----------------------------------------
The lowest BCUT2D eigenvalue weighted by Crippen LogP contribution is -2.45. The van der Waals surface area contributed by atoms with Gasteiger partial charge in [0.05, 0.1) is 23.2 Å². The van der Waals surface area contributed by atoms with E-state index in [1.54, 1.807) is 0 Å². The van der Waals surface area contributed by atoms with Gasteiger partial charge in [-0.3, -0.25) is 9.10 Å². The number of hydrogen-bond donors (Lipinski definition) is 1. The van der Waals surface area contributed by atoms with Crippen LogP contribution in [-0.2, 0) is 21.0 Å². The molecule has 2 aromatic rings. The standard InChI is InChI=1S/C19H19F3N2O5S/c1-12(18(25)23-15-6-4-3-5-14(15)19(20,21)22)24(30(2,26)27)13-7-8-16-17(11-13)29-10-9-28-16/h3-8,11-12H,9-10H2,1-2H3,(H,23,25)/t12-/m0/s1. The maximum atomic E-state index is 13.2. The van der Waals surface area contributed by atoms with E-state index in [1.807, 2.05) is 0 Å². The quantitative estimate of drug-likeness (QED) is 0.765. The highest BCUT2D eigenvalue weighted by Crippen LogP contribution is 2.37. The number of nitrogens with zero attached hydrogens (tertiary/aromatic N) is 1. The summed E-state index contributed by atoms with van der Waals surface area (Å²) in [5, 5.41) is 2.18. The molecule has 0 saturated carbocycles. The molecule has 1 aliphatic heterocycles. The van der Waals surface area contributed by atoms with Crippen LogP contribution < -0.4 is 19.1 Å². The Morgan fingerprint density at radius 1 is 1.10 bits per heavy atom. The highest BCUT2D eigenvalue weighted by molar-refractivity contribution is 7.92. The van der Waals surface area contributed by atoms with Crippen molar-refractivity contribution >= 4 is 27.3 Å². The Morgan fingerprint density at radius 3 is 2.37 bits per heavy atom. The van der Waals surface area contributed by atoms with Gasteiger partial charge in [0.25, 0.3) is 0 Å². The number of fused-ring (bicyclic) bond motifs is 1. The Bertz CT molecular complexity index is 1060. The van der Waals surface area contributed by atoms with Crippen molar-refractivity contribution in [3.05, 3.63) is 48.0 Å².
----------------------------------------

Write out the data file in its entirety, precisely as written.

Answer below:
The lowest BCUT2D eigenvalue weighted by Crippen LogP contribution is -2.45. The van der Waals surface area contributed by atoms with Gasteiger partial charge in [0.05, 0.1) is 23.2 Å². The van der Waals surface area contributed by atoms with E-state index in [1.54, 1.807) is 0 Å². The van der Waals surface area contributed by atoms with Gasteiger partial charge in [-0.3, -0.25) is 9.10 Å². The number of hydrogen-bond donors (Lipinski definition) is 1. The van der Waals surface area contributed by atoms with Crippen LogP contribution in [-0.2, 0) is 21.0 Å². The molecule has 2 aromatic rings. The standard InChI is InChI=1S/C19H19F3N2O5S/c1-12(18(25)23-15-6-4-3-5-14(15)19(20,21)22)24(30(2,26)27)13-7-8-16-17(11-13)29-10-9-28-16/h3-8,11-12H,9-10H2,1-2H3,(H,23,25)/t12-/m0/s1. The maximum atomic E-state index is 13.2. The van der Waals surface area contributed by atoms with E-state index in [1.807, 2.05) is 0 Å². The quantitative estimate of drug-likeness (QED) is 0.765. The highest BCUT2D eigenvalue weighted by Crippen LogP contribution is 2.37. The number of nitrogens with zero attached hydrogens (tertiary/aromatic N) is 1. The summed E-state index contributed by atoms with van der Waals surface area (Å²) in [5, 5.41) is 2.18. The molecule has 0 saturated carbocycles. The molecule has 1 aliphatic heterocycles. The van der Waals surface area contributed by atoms with Crippen LogP contribution < -0.4 is 19.1 Å². The Morgan fingerprint density at radius 1 is 1.10 bits per heavy atom. The highest BCUT2D eigenvalue weighted by molar-refractivity contribution is 7.92. The van der Waals surface area contributed by atoms with Crippen molar-refractivity contribution >= 4 is 27.3 Å². The Morgan fingerprint density at radius 3 is 2.37 bits per heavy atom. The van der Waals surface area contributed by atoms with Gasteiger partial charge in [0.25, 0.3) is 0 Å². The number of fused-ring (bicyclic) bond motifs is 1. The Bertz CT molecular complexity index is 1060. The van der Waals surface area contributed by atoms with Crippen molar-refractivity contribution in [3.05, 3.63) is 48.0 Å².